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What is Bone Broth?

By EAT SMARTER
Updated on 27. Dec. 2018
Could this really be the secret to health?
Could this really be the secret to health?

You may have heard of bone broth. Kobe Bryant even likes to drink it after his workouts. A quick Google search may leave you with the impression that bone broth is quite certainly an elixir full of almost magic-like powers. But what exactly is bone broth? And does bone broth actually measure up to the hype surrounding it?

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Assertions have arisen that not only can bone broth improve your joint function, help wounds heal more quickly, and regulate the immune system, but that it can also help rebuild bones by promoting collagen growth. Currently, there are very few scientific studies that can actually back up these claims.1

We hate to burst the trending bone broth bubble, but we simply must. There is nothing new about bone broth except for the alliterative name. More commonly known as stock, bone broth has been the basis of soups for centuries.2 Bone broth, as the name suggests, is made from simmering the bones of poultry, beef, pig, wild game, or fish.3 Now, let’s see how the claims about bone broth hold up under further scrutiny.

Is bone broth really the next sports recovery drink as Kobe Bryant suggests? For those who could stomach it, possibly. Electrolytes are lost through sweat when you physically exert yourself. If not replaced, your body will not have all of the necessary minerals and vitamins it needs. Registered dietitian, Rebecca Mohning, in an article published by NPR confirms that bone broth can help replace a particular electrolyte often loss during physical exercise--sodium. Mohning, however, is quick to qualify her statement by noting that there is no single magic food or ingredient.4 Healthy living and eating ultimately requires a balanced diet full of a variety of nutrients that no one food source can provide

Can bone broth boost collagen production and improve bone growth? In Nourishing Broth, the authors claim that this is possible due to the collagen content of the bone broth itself. Bone broth does indeed contain collagen. However, it cannot be predicted how this collagen will be used by the body. During the digestion process, the collagen contained by the bone broth will break down into amino acids that the body will use as needed. “Collagen in” does not equal “collagen out”. Instead “collagen in” simply translates into additional amino acids ready for your body to use as it sees fit.5

Bone broth may not be a magic elixir, but it does have some potential health benefits!

Animal bones contain essential minerals that our bodies need such as calcium, phosphorous, sodium, magnesium, potassium, sulfur, and silicon. Bone broth can be a great supplement to your diet, particularly if you are not getting the minerals and proteins you need from other sources.6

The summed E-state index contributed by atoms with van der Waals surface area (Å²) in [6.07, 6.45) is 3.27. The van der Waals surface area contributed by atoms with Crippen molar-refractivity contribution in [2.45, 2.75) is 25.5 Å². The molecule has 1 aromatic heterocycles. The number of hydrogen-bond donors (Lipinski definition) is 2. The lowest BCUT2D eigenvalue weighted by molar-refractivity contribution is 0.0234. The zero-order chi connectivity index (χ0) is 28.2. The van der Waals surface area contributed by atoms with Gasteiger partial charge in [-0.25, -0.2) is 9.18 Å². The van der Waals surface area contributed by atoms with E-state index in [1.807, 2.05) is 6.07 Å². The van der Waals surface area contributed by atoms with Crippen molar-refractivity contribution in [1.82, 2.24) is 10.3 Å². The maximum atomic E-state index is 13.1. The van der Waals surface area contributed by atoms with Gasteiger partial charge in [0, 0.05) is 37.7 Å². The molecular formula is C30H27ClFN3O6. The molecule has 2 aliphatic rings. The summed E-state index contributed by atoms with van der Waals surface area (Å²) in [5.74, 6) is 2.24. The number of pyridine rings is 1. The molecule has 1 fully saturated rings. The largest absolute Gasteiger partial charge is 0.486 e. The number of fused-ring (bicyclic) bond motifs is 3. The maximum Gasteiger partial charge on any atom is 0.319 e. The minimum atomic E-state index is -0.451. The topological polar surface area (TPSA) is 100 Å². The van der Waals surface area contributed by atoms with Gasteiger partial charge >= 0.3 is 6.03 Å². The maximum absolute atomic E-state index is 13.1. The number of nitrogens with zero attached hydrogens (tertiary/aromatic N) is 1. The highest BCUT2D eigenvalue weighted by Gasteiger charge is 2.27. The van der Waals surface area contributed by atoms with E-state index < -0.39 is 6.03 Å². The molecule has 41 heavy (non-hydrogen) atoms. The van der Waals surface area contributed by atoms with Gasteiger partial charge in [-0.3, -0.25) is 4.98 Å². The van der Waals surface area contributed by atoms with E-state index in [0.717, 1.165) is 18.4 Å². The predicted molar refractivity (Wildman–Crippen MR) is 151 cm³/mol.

Ever wonder why everyone says to eat chicken noodle soup when you have a cold? Chicken bone broth (otherwise known as stock) has been shown to reduce inflammation, helping to alleviate many symptoms common to upper respiratory infections.7 To make your own chicken stock, check out EatSmarter’s step-by-step recipe here.

The bottom line is that bone broth is nothing new. Chicken and beef stock, in particular, have been around for ages, hiding under your nose and in your soup! You do not need to purchase artisanal bone broth at a greatly inflated price when you can simply buy the less fashionable stock or make your own. This year, instead of throwing away that turkey carcass after Thanksgiving dinner is over, try making your own bone broth! Find out how here.

Pescatarian? EatSmarter has got you covered with this recipe for fish stock.

 

1. Amy Blaszyk, "Taking Stock Of Bone Broth: Sorry, No Cure-All Here," The Salt: What's On Your Plate, NPR, 10 Feb. 2015, Web.; Freydis, Hjalmarsdottir, MS, "What Is Bone Broth, and What Are The Benefits?" Authority Nutrition, Authority Nutrition, 17 Aug. 2016, Web.

2. Blaszyk, "Taking Stock Of Bone Broth: Sorry, No Cure-All Here."; Andrew, Weil, MD, "Is Bone Broth Really Healthy?" Ask Dr. Weil, Weil Lifestyle, 26 June 2015, Web.

3. Blaszyk, "Taking Stock Of Bone Broth: Sorry, No Cure-All Here."; Hjalmarsdottir, MS, "What Is Bone Broth, and What Are The Benefits?"; Markham Heid, "Science Can’t Explain Why Everyone Is Drinking Bone Broth," Health: Diet/Nutrition, Time, Inc., 6 Jan. 2016, Web.

4. Blaszyk, "Taking Stock Of Bone Broth: Sorry, No Cure-All Here."

5. Blaszyk, "Taking Stock Of Bone Broth: Sorry, No Cure-All Here." ; Hjalmarsdottir, MS, "What Is Bone Broth, and What Are The Benefits?"

6. Ibid.; Heid, "Science Can’t Explain Why Everyone Is Drinking Bone Broth."

7. Blaszyk, "Taking Stock Of Bone Broth: Sorry, No Cure-All Here."

 

 

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